Even though the Heat are perfect at home this post season. Having home court in a seven game series is always good to have. The Heat beat Charlotte in 4, Brooklyn in 5, and Indiana in 6. It’s only fitting that the finals go 7 games again, just like last year, but I don’t think the Heat will have enough in the tank. Dwyane Wade needs to keep shooting 52% from the field and 40% from 3. LeBron needs support from Wade and also Chris Bosh, who has proven his outside shooting ability lately. Coming into this postseason, Bosh had only made 24 3-PT shots. Coming into the finals, he already has 25. If LeBron does his thing with Wade and Bosh shooting at a high level, the home court advantage may not matter. Regardless, having home court will help especially in the new 2-2-1-1-1 format, as opposed to the old finals format of 2-3-2.
We can go on and on, but ultimately it will come down to defense, timely shooting (I swear to god if Ray Allen does something like he did in Game 6 last year, I’ll lose it), and a little bit of luck (I swear to god if Ray Allen gets another shot to go in like the one in Game 6 last year, I’ll lose it).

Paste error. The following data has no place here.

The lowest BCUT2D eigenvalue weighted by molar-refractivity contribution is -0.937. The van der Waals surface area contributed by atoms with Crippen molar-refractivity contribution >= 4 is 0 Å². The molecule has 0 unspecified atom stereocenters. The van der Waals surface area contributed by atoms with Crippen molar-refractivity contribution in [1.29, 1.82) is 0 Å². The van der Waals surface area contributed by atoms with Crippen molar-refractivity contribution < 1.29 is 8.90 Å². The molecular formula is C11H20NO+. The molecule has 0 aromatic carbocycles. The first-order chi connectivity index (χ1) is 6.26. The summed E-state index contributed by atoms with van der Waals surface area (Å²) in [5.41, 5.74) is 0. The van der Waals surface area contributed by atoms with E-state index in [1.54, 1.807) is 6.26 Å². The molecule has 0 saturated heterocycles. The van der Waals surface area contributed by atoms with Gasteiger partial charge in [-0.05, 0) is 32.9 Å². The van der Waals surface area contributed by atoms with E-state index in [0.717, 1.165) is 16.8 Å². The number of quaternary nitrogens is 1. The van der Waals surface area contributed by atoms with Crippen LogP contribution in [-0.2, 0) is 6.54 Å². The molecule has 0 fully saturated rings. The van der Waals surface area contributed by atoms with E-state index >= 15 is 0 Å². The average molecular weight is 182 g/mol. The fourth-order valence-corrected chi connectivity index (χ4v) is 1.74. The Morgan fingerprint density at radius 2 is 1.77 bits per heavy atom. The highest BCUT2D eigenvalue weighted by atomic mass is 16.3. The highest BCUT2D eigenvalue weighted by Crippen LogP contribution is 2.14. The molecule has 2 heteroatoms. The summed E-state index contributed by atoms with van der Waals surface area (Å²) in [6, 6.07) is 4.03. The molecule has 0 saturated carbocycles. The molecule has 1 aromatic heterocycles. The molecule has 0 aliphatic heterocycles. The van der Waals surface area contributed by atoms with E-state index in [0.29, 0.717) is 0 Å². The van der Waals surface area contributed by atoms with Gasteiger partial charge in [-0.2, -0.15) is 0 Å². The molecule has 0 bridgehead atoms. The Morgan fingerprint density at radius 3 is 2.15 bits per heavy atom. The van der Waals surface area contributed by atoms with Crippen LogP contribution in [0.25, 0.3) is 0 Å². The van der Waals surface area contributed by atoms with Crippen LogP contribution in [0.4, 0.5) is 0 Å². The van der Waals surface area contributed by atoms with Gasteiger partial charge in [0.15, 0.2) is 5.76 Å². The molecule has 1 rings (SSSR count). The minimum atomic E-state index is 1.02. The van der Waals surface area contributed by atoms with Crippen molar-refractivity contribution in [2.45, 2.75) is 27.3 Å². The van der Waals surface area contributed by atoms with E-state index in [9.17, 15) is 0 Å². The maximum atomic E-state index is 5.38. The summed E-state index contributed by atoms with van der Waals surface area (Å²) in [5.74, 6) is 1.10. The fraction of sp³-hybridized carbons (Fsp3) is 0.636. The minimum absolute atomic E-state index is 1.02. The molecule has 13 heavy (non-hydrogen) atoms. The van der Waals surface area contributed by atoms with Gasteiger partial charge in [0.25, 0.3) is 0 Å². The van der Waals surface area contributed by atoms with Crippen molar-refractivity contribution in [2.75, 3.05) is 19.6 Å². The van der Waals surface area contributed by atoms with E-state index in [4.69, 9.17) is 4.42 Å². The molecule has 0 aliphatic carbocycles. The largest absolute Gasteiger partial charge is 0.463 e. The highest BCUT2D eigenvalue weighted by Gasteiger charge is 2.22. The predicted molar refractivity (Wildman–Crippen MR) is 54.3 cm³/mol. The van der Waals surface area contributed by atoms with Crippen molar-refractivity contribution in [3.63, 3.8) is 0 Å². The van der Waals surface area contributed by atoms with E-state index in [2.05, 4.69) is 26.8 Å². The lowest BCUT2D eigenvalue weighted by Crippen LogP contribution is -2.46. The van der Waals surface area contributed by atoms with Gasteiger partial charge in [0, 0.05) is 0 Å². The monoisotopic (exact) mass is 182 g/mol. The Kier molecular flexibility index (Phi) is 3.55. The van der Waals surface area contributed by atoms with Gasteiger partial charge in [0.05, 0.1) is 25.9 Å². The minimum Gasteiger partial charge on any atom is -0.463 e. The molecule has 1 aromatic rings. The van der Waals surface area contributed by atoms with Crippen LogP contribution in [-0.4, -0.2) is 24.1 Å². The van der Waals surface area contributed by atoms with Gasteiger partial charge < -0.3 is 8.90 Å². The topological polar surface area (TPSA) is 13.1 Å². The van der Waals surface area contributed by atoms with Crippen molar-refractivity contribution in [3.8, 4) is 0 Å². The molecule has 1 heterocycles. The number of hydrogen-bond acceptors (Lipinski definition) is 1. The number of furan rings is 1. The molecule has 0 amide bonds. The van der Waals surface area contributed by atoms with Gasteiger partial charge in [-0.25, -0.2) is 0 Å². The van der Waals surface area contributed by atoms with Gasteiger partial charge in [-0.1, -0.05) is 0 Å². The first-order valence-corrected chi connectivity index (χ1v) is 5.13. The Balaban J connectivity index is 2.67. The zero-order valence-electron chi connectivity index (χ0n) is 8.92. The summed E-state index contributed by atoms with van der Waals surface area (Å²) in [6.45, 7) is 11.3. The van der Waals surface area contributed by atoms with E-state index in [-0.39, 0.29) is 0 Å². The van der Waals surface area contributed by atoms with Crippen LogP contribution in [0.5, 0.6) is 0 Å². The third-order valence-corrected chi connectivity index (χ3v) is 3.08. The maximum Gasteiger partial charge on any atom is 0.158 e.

Here is an interesting fun fact to leave you with.
In 1984, the Celtics and Lakers faced off in that year’s NBA Finals. The Celtics were 62-20 during the regular season while the Lakers were 54-28. The NBA welcomed a new commissioner in David Stern, replacing Larry O’Brien on April 1, 1984. The Finals that season was also the last time the Finals used the 2-2-1-1-1 format before going to the 2-3-2 format the next year (1985). This season (2014) the Spurs and Heat have their rematch in the Finals. The Spurs were 62-20 during the regular season and the Heat were 54-28. The NBA welcomed a new commissioner in Adam Silver on February 1, replacing David Stern. This Finals will be, for the first time since 1984, using the 2-2-1-1-1 format.
And who won the championship in 1984? The Boston Celtics.
And who happened to be coaching the Lakers that year? Pat Riley.
And who happens to be the General Manager of the Heat right now? Pat Riley.
Hopefully LeBron has something in store for us.
Get ready this month for a couple of NBA related articles. Last year you may remember a Point Guard article I did around the time of the Finals. This time expect a different position to be covered. In addition, expect a new article comparing LeBron James and Kevin Durant and why Kevin Durant WILL win the MVP and NBA Championship next season.
As always, continue to enjoy.